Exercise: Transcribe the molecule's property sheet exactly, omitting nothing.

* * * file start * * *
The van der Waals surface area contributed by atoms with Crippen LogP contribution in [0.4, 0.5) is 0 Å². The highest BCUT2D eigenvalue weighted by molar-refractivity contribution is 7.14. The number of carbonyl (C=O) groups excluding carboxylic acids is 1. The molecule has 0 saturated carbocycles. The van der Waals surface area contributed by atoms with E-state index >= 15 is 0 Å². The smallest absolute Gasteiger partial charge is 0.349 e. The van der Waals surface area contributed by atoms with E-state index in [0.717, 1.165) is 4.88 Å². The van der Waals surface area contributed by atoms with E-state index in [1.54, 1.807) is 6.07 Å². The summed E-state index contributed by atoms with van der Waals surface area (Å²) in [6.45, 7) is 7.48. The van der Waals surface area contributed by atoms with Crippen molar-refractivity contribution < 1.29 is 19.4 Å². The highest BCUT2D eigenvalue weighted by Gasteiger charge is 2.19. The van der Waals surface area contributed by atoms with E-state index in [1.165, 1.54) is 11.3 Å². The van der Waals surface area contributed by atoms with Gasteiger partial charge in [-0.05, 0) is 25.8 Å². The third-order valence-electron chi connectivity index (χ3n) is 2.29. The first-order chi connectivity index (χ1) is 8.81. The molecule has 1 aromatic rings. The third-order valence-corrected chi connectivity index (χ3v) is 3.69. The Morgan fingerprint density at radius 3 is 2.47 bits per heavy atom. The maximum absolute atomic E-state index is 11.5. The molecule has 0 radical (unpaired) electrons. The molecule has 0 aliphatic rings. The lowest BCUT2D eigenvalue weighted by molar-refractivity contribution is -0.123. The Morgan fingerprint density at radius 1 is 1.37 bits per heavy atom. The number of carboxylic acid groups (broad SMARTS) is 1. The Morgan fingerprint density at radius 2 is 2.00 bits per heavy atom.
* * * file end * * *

The van der Waals surface area contributed by atoms with Crippen LogP contribution in [0.4, 0.5) is 0 Å². The highest BCUT2D eigenvalue weighted by molar-refractivity contribution is 7.14. The number of carbonyl (C=O) groups excluding carboxylic acids is 1. The molecule has 0 saturated carbocycles. The van der Waals surface area contributed by atoms with E-state index >= 15 is 0 Å². The smallest absolute Gasteiger partial charge is 0.349 e. The van der Waals surface area contributed by atoms with E-state index in [0.717, 1.165) is 4.88 Å². The van der Waals surface area contributed by atoms with E-state index in [1.54, 1.807) is 6.07 Å². The summed E-state index contributed by atoms with van der Waals surface area (Å²) in [6.45, 7) is 7.48. The van der Waals surface area contributed by atoms with Crippen molar-refractivity contribution < 1.29 is 19.4 Å². The highest BCUT2D eigenvalue weighted by Gasteiger charge is 2.19. The van der Waals surface area contributed by atoms with E-state index in [1.165, 1.54) is 11.3 Å². The van der Waals surface area contributed by atoms with Gasteiger partial charge in [-0.05, 0) is 25.8 Å². The third-order valence-electron chi connectivity index (χ3n) is 2.29. The first-order chi connectivity index (χ1) is 8.81. The molecule has 1 aromatic rings. The third-order valence-corrected chi connectivity index (χ3v) is 3.69. The Morgan fingerprint density at radius 3 is 2.47 bits per heavy atom. The maximum absolute atomic E-state index is 11.5. The molecule has 0 radical (unpaired) electrons. The molecule has 0 aliphatic rings. The lowest BCUT2D eigenvalue weighted by molar-refractivity contribution is -0.123. The Morgan fingerprint density at radius 1 is 1.37 bits per heavy atom. The number of carboxylic acid groups (broad SMARTS) is 1. The Morgan fingerprint density at radius 2 is 2.00 bits per heavy atom.